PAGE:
NW_drZ

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About NW_drZ

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  1. The Core 3 and radius X are both great. Haven't ridden the CX but I'd imagine it's performance on hydro bikes is no different than the than the standard radius X. The CX just comes with a little more bling (clutch cover, inner hub). Given the option though I would go with the CX since it's only $100 more than the Core 3. According to Rekluse the Core 3 is still selling just as well as the radius X and CX, so they aren't in a rush to discontinue it. Sycamore is right when he says the CX has a slightly lighter pull. The Core 3 uses 3 medium / 3 heavy clutch plate springs (on my Beta) while the CX uses 6 medium. They do this since the Core uses your standard friction plates and not the torque drive (which are thinner and have more). With the Midwest lever my Core 3 still has a lighter clutch pull than my stock clutch with the stock lever. As far as hook up goes, my Core 3 with heavy wedges and low RPM springs hooks up very similar to my buddies radius X. I'd give the radius a slight edge in responsive hookup when not using the lever. However I ride the bike still like a manual so I don't rely on the rekluse hookup as much. Also don't listen to the haters on here. I still ride the bike like a manual (feathering the clutch). And when I ride a manual equipped bike (buddy bikes) I have zero problems with the standard clutch. I could do all the same gnar and ride just as fast. Just not as long [emoji6]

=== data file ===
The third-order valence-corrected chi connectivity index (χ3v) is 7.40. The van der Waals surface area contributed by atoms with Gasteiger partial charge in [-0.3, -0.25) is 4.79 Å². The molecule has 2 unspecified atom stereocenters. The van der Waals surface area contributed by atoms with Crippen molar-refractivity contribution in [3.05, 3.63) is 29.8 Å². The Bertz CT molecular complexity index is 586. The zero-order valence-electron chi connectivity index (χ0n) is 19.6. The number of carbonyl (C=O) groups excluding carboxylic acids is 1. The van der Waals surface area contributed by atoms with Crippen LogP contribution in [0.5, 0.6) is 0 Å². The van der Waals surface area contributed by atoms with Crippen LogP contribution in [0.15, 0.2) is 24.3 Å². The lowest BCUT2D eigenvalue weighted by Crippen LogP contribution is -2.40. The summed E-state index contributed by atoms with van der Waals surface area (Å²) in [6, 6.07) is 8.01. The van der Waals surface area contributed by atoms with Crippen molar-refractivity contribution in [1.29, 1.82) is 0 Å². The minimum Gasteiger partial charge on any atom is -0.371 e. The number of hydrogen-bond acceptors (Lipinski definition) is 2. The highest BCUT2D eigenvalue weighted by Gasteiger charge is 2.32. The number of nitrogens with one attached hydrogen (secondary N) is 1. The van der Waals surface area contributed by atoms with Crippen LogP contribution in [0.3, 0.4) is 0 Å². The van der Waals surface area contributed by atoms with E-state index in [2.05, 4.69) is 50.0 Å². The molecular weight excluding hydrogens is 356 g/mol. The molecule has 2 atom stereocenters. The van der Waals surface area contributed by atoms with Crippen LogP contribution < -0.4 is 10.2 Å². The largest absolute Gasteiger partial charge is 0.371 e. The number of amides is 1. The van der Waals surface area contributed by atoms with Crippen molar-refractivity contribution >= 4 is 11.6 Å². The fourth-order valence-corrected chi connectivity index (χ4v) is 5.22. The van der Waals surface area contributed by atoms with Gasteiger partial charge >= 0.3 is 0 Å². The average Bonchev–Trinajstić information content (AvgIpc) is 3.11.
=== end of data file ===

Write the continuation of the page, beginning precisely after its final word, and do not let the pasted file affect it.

2. I may switch to the Amsoil when i run out of the Motul. Noticed its quite a bit cheaper.
  3. It's what came with my Beta and what my dealer stocked. Motul 800 and 710. After reading up it seemed the 800 wasn't geared towards the woods rider so I stuck with the 710.
  4. I ripped the OI off my 250RR and continue to use the 710. I actually get less spooge pre mixing.
  5. Was running an 140 M5B for a bit and recently switched to a 110 VE-33. Forgot how much the smaller tire lends it self to cornering and maneuvering. I prefer it.
  6. I did have a WPS lithium battery on my FX.
  7. Cant go wrong with either. For reliability the Yamaha is hard to beat. The Beta will need a new seat either way, the stocker is a brick. Even standing 90% I hated that thing. For what its worth, if the YZ250X had an e-start when I was shopping to replace the FX that would have been my choice.